Policies not praise are what social entrepreneurs need to thrive in recovery

Kevin Armstrong

Policy Lead

8th March 2022

10:00am

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A new Parliamentary inquiry report has added to the political chorus of praise for the vital role social entrepreneurs have played during the pandemic. More interestingly, the same report has also been highly critical of the support provided by the Government to the sector. How can it be that political action for social entrepreneurs has so profoundly failed to match this praise, and what can we do about it? 

The All Party Parliamentary Group (APPG) for Social Enterprise’s new report showers the sector with praise, and rightly so.  ‘The nation should be proud of our social enterprises, their commitment to communities, the efforts that their staff have made and the resilience they have shown,’ says the APPG

These compliments echo positive messages earlier in the pandemic, such as the Prime Minister’s welcome acknowledgement of the sector’s “tremendoussupport for communities. Sadly though – as the APPG’s report shows – this praise has so far failed to translate into enough tangible action. 

Just take a look at the financial support for the sector. Businesses received nearly £80 billion of emergency Government-backed loans, but social entrepreneurs struggled to get a penny of it. The inquiry concluded that ‘social enterprises were denied bank accounts’ by the high street banks approved to give out the loans. Other emergency funding was also ‘designed in a way that did not enable all social enterprises equal access.’ 

The inquiry praised local authorities and specialist funders for serving some of the unmet need from social enterprises for emergency support, but we know even this wasn’t enough for some. When I gave evidence to the inquiry I said that UnLtd was hugely grateful to the Government for funding the £4.75 million Inclusive Recovery Fund, which enabled us to support 123 social ventures. These ventures widened and deepened their social impact in amazing ways, For example, Seyi Akiwowo used the funding to help Glitch UK make online spaces safer for some of the most marginalised people in our community. But there were another 570 social ventures we couldn’t support because demand was just too high.  

As resilient as social entrepreneurs undoubtedly are, we mustn’t forget that some outstanding social ventures had to close during the pandemic. Early on we heard how social entrepreneurs were having to take the tough decision to pause rather than proceed with delivery, and we know that pivoting existing services or piloting new approaches wasn’t possible for everyone. Many social entrepreneurs are currently still seeking finance from the likes of the Social Enterprise Support Fund – open for applications until 24th March - to catalyse their recovery.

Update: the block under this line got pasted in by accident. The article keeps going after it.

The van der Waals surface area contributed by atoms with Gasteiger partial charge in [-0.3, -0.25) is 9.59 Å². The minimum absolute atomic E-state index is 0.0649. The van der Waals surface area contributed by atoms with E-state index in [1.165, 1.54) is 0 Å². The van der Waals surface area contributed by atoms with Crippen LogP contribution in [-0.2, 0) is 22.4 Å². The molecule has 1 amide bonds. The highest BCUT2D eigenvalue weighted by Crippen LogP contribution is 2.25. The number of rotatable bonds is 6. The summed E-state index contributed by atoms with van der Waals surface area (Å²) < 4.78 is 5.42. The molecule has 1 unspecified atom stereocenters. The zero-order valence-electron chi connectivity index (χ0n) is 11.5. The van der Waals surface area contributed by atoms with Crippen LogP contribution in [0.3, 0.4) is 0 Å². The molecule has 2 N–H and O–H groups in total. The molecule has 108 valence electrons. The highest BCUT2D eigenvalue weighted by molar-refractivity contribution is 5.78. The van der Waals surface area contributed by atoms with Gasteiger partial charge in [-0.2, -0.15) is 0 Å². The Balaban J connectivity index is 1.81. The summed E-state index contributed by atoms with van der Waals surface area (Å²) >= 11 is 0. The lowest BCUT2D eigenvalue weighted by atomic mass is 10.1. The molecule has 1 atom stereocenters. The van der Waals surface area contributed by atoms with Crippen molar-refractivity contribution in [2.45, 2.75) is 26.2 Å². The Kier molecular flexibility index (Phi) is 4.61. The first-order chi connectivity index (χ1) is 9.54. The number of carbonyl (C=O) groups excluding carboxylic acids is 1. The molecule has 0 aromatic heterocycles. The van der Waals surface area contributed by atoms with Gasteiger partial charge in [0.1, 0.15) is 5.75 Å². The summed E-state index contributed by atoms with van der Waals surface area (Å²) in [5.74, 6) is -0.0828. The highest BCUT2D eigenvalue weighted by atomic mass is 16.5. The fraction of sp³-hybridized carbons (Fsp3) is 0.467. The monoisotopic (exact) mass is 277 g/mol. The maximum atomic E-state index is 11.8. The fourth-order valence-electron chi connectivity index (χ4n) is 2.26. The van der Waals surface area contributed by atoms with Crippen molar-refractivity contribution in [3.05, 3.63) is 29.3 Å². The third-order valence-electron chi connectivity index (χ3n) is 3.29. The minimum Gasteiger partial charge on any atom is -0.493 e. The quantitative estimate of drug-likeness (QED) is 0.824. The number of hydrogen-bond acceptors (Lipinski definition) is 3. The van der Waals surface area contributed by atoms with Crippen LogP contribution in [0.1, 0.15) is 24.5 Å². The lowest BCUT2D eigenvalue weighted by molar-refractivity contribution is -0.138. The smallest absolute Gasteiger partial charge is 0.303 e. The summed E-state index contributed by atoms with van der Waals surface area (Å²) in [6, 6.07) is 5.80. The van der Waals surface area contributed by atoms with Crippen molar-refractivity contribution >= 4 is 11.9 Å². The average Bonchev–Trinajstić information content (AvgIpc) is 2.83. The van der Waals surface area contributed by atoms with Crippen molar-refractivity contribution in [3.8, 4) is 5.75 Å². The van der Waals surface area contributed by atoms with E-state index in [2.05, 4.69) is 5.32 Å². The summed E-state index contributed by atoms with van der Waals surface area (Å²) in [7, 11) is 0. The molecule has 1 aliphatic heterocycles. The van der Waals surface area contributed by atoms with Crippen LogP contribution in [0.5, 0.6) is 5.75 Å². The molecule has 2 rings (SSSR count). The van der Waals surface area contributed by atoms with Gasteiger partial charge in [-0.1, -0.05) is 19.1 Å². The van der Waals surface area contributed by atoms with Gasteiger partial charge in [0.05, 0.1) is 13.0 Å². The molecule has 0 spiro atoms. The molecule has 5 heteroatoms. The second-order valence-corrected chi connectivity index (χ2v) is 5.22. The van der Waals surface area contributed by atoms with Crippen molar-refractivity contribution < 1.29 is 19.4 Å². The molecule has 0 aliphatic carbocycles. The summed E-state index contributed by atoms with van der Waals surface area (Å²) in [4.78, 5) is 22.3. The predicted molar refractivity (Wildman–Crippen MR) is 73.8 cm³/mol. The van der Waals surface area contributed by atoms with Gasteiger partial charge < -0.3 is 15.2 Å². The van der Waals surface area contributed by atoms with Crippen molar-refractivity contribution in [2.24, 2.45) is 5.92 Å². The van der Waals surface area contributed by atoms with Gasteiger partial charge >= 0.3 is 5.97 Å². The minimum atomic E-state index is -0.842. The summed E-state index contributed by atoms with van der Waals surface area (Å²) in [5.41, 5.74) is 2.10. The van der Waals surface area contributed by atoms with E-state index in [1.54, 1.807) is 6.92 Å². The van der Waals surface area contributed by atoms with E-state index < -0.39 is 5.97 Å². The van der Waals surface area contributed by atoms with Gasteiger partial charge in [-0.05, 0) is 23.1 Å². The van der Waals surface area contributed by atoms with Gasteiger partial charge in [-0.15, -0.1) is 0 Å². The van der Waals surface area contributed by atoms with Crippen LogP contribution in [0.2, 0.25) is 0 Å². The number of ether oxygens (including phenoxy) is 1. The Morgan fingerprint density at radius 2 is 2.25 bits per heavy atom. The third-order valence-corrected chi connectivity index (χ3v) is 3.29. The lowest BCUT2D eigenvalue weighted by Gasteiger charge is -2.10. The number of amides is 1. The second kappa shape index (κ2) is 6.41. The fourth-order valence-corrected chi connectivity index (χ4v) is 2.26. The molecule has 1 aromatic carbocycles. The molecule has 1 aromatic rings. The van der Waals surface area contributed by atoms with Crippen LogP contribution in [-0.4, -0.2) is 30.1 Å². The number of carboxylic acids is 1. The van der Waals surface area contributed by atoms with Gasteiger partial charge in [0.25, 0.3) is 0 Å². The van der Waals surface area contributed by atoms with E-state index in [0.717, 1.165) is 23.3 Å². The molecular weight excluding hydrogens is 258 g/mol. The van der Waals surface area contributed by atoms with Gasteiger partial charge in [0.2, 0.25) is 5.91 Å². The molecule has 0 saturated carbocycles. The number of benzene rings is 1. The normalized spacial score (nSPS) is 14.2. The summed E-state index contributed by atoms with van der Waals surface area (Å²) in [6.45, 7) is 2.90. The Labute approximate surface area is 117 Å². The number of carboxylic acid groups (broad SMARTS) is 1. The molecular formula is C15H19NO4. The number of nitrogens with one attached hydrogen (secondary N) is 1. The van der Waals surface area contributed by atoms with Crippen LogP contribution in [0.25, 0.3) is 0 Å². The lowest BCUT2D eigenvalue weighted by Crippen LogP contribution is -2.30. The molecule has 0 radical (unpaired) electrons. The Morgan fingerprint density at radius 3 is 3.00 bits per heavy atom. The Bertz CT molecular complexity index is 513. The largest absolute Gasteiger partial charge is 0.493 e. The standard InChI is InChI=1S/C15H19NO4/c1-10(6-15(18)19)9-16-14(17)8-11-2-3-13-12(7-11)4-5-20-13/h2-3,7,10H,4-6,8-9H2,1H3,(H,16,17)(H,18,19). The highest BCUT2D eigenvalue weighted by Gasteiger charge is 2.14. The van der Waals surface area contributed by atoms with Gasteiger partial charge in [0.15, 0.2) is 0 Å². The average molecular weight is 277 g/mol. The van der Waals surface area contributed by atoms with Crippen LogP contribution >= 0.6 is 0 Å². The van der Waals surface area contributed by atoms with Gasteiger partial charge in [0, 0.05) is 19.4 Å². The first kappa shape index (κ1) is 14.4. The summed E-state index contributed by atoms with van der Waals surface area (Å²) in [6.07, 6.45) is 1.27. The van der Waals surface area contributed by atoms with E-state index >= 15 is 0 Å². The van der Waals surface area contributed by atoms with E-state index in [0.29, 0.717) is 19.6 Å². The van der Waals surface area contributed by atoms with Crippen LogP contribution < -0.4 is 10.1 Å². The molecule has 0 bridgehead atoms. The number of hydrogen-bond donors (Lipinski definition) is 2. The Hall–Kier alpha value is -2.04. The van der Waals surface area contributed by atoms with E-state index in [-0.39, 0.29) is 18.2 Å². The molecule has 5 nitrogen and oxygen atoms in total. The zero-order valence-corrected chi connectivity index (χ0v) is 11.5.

The APPG report puts forward a key reason why social entrepreneurs were overlooked for pandemic support. It says there was ‘a lack of understanding and awareness of social enterprise or its contributions to society and the economy’. So how can we put this right? 

When giving oral evidence to the inquiry, social entrepreneur Anwar Ali OBE from Upturn Enterprise said: “we need a different approach for social enterprises.” I take inspiration from this, both in terms of the change we call for, and the way in which we call for it. 

Firstly, social entrepreneurs need more equitable access to finance, including social investment as shown by the findings of the recent Adebowale Commission. It is everyone’s duty – including UnLtd’s - to speak up as loudly as possible to ensure absolute awareness, understanding and appreciation of these proposals, which the APPG inquiry has now also backed. It’s vital that we also use learnings from this latest inquiry to make sure that no social entrepreneur is denied financial support because of the legal status of their venture. We mustn’t make do with more praise this year. It is imperative that the Government commits the next £880 million tranche of dormant assets to properly support our diverse sector. 

There is vital work to do to break down other barriers facing social entrepreneurs too. Barriers to accessing markets come up frequently in the APPG’s report, for example, and the inquiry justifiably points out the need to embrace the new generation of social entrepreneurs. Expanding the eligibility criteria for Help to Grow support would help on both fronts, so we’ll ramp up the pressure with others to make this happen. The inquiry is right to raise the need to improve access to Government contracts as well, none more so than for the health and social care social enterprises that ‘worked tirelessly’, despite facing issues in accessing PPE. We’re all going to have to sharpen our elbows to put the report’s words into action. 

There is so much work to do, and we have to make sure our work pays off in this unique opportunity to shape the recovery. Let’s devise a different approach for the future. If we do this, we might finally convert political praise into the policies we need. 

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